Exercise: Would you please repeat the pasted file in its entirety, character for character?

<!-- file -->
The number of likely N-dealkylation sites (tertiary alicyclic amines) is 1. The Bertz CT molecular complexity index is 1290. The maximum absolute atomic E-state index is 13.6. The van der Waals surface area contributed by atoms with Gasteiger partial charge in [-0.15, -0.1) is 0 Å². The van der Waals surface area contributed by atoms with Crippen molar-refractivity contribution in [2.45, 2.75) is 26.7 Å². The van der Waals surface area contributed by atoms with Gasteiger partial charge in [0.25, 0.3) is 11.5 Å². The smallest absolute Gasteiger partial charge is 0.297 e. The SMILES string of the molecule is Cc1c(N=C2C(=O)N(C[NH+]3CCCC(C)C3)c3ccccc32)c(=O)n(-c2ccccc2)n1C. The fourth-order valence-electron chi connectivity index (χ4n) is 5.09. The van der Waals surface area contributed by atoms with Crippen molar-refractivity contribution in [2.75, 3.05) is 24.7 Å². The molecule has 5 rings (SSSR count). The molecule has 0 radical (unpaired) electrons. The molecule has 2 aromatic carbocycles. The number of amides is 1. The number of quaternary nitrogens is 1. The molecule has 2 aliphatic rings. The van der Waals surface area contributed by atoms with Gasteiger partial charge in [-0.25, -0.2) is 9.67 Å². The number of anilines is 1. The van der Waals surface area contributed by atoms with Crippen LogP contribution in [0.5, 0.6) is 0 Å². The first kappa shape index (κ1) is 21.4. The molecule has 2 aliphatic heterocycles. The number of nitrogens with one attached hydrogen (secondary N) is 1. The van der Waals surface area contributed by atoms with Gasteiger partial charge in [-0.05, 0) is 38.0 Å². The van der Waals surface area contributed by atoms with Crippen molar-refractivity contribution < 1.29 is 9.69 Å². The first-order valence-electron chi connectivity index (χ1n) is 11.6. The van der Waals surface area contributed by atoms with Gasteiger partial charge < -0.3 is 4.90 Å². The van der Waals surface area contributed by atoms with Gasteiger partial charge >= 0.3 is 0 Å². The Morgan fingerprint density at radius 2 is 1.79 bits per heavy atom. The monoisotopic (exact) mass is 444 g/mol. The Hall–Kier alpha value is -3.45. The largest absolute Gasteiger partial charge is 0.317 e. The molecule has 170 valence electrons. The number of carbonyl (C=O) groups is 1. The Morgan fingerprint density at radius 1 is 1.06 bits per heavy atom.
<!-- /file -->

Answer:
The number of likely N-dealkylation sites (tertiary alicyclic amines) is 1. The Bertz CT molecular complexity index is 1290. The maximum absolute atomic E-state index is 13.6. The van der Waals surface area contributed by atoms with Gasteiger partial charge in [-0.15, -0.1) is 0 Å². The van der Waals surface area contributed by atoms with Crippen molar-refractivity contribution in [2.45, 2.75) is 26.7 Å². The van der Waals surface area contributed by atoms with Gasteiger partial charge in [0.25, 0.3) is 11.5 Å². The smallest absolute Gasteiger partial charge is 0.297 e. The SMILES string of the molecule is Cc1c(N=C2C(=O)N(C[NH+]3CCCC(C)C3)c3ccccc32)c(=O)n(-c2ccccc2)n1C. The fourth-order valence-electron chi connectivity index (χ4n) is 5.09. The van der Waals surface area contributed by atoms with Crippen molar-refractivity contribution in [2.75, 3.05) is 24.7 Å². The molecule has 5 rings (SSSR count). The molecule has 0 radical (unpaired) electrons. The molecule has 2 aromatic carbocycles. The number of amides is 1. The number of quaternary nitrogens is 1. The molecule has 2 aliphatic rings. The van der Waals surface area contributed by atoms with Gasteiger partial charge in [-0.25, -0.2) is 9.67 Å². The number of anilines is 1. The van der Waals surface area contributed by atoms with Crippen LogP contribution in [0.5, 0.6) is 0 Å². The first kappa shape index (κ1) is 21.4. The molecule has 2 aliphatic heterocycles. The number of nitrogens with one attached hydrogen (secondary N) is 1. The van der Waals surface area contributed by atoms with Gasteiger partial charge in [-0.05, 0) is 38.0 Å². The van der Waals surface area contributed by atoms with Crippen molar-refractivity contribution < 1.29 is 9.69 Å². The first-order valence-electron chi connectivity index (χ1n) is 11.6. The van der Waals surface area contributed by atoms with Gasteiger partial charge < -0.3 is 4.90 Å². The van der Waals surface area contributed by atoms with Gasteiger partial charge >= 0.3 is 0 Å². The Morgan fingerprint density at radius 2 is 1.79 bits per heavy atom. The monoisotopic (exact) mass is 444 g/mol. The Hall–Kier alpha value is -3.45. The largest absolute Gasteiger partial charge is 0.317 e. The molecule has 170 valence electrons. The number of carbonyl (C=O) groups is 1. The Morgan fingerprint density at radius 1 is 1.06 bits per heavy atom.